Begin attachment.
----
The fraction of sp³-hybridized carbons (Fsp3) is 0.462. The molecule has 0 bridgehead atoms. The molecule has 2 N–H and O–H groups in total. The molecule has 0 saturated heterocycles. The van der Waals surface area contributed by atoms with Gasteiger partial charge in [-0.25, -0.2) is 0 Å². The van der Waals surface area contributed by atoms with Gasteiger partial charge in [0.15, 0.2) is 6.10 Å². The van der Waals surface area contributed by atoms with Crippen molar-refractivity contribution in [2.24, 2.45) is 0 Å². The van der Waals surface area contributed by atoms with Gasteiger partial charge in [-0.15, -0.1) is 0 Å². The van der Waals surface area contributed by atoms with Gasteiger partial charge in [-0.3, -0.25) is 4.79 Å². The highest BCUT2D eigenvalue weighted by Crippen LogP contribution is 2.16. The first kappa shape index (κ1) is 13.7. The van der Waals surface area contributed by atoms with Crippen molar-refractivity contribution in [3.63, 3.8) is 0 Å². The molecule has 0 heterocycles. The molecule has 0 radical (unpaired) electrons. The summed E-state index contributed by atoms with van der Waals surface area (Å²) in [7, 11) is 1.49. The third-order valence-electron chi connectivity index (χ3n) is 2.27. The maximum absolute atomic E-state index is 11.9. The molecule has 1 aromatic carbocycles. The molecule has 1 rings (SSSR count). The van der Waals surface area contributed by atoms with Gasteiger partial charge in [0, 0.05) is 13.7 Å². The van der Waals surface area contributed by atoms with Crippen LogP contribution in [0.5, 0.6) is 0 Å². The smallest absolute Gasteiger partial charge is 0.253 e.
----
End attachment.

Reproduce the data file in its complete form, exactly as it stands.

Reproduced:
The fraction of sp³-hybridized carbons (Fsp3) is 0.462. The molecule has 0 bridgehead atoms. The molecule has 2 N–H and O–H groups in total. The molecule has 0 saturated heterocycles. The van der Waals surface area contributed by atoms with Gasteiger partial charge in [-0.25, -0.2) is 0 Å². The van der Waals surface area contributed by atoms with Gasteiger partial charge in [0.15, 0.2) is 6.10 Å². The van der Waals surface area contributed by atoms with Crippen molar-refractivity contribution in [2.24, 2.45) is 0 Å². The van der Waals surface area contributed by atoms with Gasteiger partial charge in [-0.15, -0.1) is 0 Å². The van der Waals surface area contributed by atoms with Gasteiger partial charge in [-0.3, -0.25) is 4.79 Å². The highest BCUT2D eigenvalue weighted by Crippen LogP contribution is 2.16. The first kappa shape index (κ1) is 13.7. The van der Waals surface area contributed by atoms with Crippen molar-refractivity contribution in [3.63, 3.8) is 0 Å². The molecule has 0 heterocycles. The molecule has 0 radical (unpaired) electrons. The summed E-state index contributed by atoms with van der Waals surface area (Å²) in [7, 11) is 1.49. The third-order valence-electron chi connectivity index (χ3n) is 2.27. The maximum absolute atomic E-state index is 11.9. The molecule has 1 aromatic carbocycles. The molecule has 1 rings (SSSR count). The van der Waals surface area contributed by atoms with Gasteiger partial charge in [0, 0.05) is 13.7 Å². The van der Waals surface area contributed by atoms with Crippen LogP contribution in [0.5, 0.6) is 0 Å². The smallest absolute Gasteiger partial charge is 0.253 e.